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Posts: 79
Reply with quote  #1 
I haaza problem tunin' dem dar low notes.
I have an intellitouch PT-2 digital clamp on style tuner.
Works great for standard six string. It's even not half bad for most alt tunings like DADGCD. But, on my Larrivee BT 60 baritone or my F bodied Andrew White I have to resort to the harmonics on the low strings. The PT-2 just doesn't seem to register those low notes. It either shows nothing or it gets mixed up and shows the wrong letter.
How do you guys do your harp guitar sub bass strings? 
What make, model, style & type of tuner do YOU use?
What tips & tricks have you picked up?

the Dreamer
(a.k.a. Dreamin' Stephen)
Living life on the edge. Less crowded, better view.

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Posts: 282
Reply with quote  #2 

I own and have trouble as well with that brand.  I use an old fashoned matrix sr4000 (they may not even make them anymore).  But found once you get the six strings in tune usually I go by ear for the subbasses.

nate blaustein

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Posts: 162
Reply with quote  #3 

I've only built and play one harp guitar so am not an "expert" here, but Ihave the same thing happen with tuners with it and with my baritone. I resort to the most sensitive tuner I have - "my ears" and adjust accordingly.

David White

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Posts: 414
Reply with quote  #4 
     The Matrix SR4000 is no longer made.  The Matrix SR1000 is available and made for guitar and bass using the internal mike to acoustically tune (I have not tried it). I use a Korg CA 30 for the guitar neck and tune the bass on my LITM by ear. The phone dial tone in Miami is "F" so if you are really good, that's all you need.

Michael Schreiner

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Posts: 450
Reply with quote  #5 
Same problems here. Although after having the clamp replaced this year, it works a bit better on the subs. I've clamped it all over the neck and harp arm headstocks, but have yet to find the *sweet spot*. I have discussed this problem with Intellitouch, and they had no real answer. Especially knowing they work fine on upright basses. I live fairly close to them, and need to take the HG by for a visit. Seems I always forget to do that at Winfield. I have laid the tuner on top of the harp arm and it actually worked that way. Ok....other than it tends to fall off very easily! But where else can you get such customer service???? I take mine by their booth each year at Winfield, and he gives it a check up, tightens or replaces worn parts, and installs new batteries. All for free! Had one guy come up with a tuner his dog destroyed, and they handed him a brand new one on the spot.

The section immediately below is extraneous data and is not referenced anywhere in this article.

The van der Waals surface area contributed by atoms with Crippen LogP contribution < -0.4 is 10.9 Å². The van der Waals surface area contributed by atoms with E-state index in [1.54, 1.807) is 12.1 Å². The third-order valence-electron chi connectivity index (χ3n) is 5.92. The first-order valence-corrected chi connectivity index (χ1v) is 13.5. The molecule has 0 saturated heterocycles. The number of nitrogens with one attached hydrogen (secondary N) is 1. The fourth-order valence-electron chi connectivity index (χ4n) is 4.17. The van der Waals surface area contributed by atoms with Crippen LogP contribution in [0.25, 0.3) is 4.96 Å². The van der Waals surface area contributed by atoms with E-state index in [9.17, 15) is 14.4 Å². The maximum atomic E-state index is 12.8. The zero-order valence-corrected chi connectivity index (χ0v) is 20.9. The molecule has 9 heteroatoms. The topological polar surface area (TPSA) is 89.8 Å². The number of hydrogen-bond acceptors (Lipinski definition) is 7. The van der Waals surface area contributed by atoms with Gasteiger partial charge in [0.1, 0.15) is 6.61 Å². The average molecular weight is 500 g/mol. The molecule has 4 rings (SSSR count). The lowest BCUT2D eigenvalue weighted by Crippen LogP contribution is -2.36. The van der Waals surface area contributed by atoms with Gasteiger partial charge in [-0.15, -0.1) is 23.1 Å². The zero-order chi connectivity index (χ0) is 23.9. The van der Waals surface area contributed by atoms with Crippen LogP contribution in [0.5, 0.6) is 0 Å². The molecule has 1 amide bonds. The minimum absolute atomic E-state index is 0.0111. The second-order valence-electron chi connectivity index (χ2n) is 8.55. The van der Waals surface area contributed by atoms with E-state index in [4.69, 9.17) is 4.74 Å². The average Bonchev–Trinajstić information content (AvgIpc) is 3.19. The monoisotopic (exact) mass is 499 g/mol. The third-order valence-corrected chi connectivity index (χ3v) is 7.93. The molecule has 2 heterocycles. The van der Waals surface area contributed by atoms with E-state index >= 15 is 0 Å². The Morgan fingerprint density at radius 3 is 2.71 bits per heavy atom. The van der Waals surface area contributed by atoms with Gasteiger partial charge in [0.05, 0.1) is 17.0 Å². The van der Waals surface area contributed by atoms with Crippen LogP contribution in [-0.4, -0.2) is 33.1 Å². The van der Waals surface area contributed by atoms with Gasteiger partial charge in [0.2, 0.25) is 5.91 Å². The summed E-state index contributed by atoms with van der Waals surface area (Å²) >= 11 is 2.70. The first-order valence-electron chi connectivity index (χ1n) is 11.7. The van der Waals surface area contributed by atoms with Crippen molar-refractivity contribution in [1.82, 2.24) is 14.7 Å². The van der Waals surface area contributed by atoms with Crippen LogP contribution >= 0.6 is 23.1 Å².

Dennis Mitchell
Vita Brevis, Carpe Guitarum!

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Posts: 306
Reply with quote  #6 
I have a Peterson Digital Strobe tuner; kind of pricey and unfortunately not very intuitive to use, I find.  But it does have a huge tuning range, and will certainly give a readout on the sub-basses if it picks them up.  I don't usually use the built in mic with the Peterson; what works best is to plug a pickup (if your subs have one) directly into the tuner (a nice feature which some cheaper tuners probably don't allow for); I also bought the clip on pickup Peterson sells that can plug in and clip on anywhere on the instrument; sometimes this is the best thing for getting the sub-basses.  One trick is to tune the octave harmonic (12th fret harmonic, if you had frets on your sub-basses), instead of the open string.  Your tuner may be able to read the higher octave easier.  Still, I often find that the electronic tuner will disagree with my ear on the sub-basses, so I rely on my ear for the fine tuning, often matching the sub-bass octave harmonic to that note on the fingerboard, since my ears hear the higher octave better, too.